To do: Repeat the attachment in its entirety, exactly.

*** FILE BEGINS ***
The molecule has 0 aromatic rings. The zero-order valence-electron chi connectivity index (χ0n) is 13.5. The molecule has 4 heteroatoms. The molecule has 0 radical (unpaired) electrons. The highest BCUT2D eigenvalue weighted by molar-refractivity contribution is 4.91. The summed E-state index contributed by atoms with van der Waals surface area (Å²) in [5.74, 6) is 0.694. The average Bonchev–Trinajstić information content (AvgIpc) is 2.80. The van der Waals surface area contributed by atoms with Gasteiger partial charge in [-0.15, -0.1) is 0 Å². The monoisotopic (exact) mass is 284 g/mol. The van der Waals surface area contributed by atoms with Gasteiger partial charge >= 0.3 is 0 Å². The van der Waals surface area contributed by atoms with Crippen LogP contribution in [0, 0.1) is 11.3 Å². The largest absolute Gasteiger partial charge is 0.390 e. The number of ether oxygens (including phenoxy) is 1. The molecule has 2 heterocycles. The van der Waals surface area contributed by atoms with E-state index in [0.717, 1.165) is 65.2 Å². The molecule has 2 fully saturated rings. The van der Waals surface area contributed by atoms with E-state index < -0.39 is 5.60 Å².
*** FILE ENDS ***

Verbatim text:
The molecule has 0 aromatic rings. The zero-order valence-electron chi connectivity index (χ0n) is 13.5. The molecule has 4 heteroatoms. The molecule has 0 radical (unpaired) electrons. The highest BCUT2D eigenvalue weighted by molar-refractivity contribution is 4.91. The summed E-state index contributed by atoms with van der Waals surface area (Å²) in [5.74, 6) is 0.694. The average Bonchev–Trinajstić information content (AvgIpc) is 2.80. The van der Waals surface area contributed by atoms with Gasteiger partial charge in [-0.15, -0.1) is 0 Å². The monoisotopic (exact) mass is 284 g/mol. The van der Waals surface area contributed by atoms with Gasteiger partial charge >= 0.3 is 0 Å². The van der Waals surface area contributed by atoms with Crippen LogP contribution in [0, 0.1) is 11.3 Å². The largest absolute Gasteiger partial charge is 0.390 e. The number of ether oxygens (including phenoxy) is 1. The molecule has 2 heterocycles. The van der Waals surface area contributed by atoms with E-state index in [0.717, 1.165) is 65.2 Å². The molecule has 2 fully saturated rings. The van der Waals surface area contributed by atoms with E-state index < -0.39 is 5.60 Å².